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High vitamin D levels may help prevent cancer, suggests study

10 March 2018

Aside from established benefits of vitamin D on bone diseases, evidence continues to emerge that vitamin D could be effective for other cancers and chronic diseases.

But so far, most studies have been carried out in European or American populations, and evidence from Asian populations is limited.

People with higher levels of Vitamin D may be at a lower risk of developing all cancers, specifically liver cancer, a study involving over 30,000 participants has found. Vitamin D is made by the skin in response to sunlight.

High vitamin D level linked with reduced risk of cancer, including liver cancer, said Japanese scientists.

It is vital to determine whether the effects are the same in non-Caucasian populations, since Vitamin D metabolism and concentrations differ dependant on ethnicity. "Further studies are needed to clarify the optimal concentrations for cancer prevention", said Jeffrey Wagner, of Oregon Health & Science University in Portland.

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So an global Japan-based research team set out to assess whether Vitamin D was associated with the risk of total and site-specific cancer.

Vitamin D is a quasi-hormone synthesized from a precursor that is found in different foods but which has to be activated by the ultraviolet radiations of the sun.

The importance of the "sunshine" vitamin is not yet fully understood but the colder Scottish climate and its effects have always been linked to the nation's high levels of MS.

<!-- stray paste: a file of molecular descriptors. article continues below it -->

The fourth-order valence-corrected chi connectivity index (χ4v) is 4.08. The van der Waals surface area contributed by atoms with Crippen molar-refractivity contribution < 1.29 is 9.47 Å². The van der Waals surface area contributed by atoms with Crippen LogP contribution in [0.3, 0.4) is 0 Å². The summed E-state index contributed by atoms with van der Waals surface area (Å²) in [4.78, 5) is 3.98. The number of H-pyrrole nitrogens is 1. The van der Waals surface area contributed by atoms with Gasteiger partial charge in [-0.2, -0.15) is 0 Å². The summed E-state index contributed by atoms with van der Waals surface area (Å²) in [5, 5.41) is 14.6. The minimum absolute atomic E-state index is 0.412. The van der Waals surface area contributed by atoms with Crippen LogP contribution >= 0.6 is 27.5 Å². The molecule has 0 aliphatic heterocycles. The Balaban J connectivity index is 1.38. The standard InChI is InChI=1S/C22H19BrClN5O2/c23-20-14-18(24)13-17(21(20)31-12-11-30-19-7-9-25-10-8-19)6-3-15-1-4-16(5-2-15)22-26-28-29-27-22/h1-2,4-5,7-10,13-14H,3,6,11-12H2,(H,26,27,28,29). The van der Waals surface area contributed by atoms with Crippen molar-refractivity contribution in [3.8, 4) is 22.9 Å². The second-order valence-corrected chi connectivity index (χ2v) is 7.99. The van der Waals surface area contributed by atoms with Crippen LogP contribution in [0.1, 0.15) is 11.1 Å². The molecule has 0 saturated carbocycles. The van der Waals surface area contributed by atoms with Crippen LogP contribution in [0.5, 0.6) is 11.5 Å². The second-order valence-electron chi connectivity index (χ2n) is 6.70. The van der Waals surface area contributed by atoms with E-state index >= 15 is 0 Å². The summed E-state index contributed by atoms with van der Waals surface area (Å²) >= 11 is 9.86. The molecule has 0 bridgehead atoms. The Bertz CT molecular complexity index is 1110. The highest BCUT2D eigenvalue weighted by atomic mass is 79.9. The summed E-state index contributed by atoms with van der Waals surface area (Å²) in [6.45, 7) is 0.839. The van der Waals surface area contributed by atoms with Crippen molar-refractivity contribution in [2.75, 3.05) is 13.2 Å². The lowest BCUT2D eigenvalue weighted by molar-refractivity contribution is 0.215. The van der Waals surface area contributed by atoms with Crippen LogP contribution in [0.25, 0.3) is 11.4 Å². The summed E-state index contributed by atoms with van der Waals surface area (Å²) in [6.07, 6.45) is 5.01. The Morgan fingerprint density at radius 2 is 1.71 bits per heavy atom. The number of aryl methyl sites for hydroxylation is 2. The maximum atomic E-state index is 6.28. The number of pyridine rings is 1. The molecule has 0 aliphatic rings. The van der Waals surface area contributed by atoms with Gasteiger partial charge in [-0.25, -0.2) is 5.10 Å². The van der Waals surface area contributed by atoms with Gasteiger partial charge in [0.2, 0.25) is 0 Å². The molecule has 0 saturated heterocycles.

They analyzed the public health records of 33,736 men and women aged 40 to 69.

At the start of the study, participants provided detailed information on their medical history, diet, lifestyle, and blood samples were taken to measure vitamin D levels.

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Our vitamin D levels vary depending on the time of year, tending to be higher during the sunnier summer and autumn months than in the winter or spring. Samples were then assigned to one of four groups, based on levels.

After adjusting for well-known cancer risk factors - age, weight, smoking, and alcohol intake, for example - the researchers found that, overall, higher Vitamin D levels were associated with a 20 percent lower cancer risk for both genders.

The large sample size for overall cancer, large number of blood samples tested and the extensive follow up period were vital strengths of the study.

The protective effects of vitamin D against cancer are much more controversial in clinical studies and the results of epidemiological studies are contradictory.

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High vitamin D levels may help prevent cancer, suggests study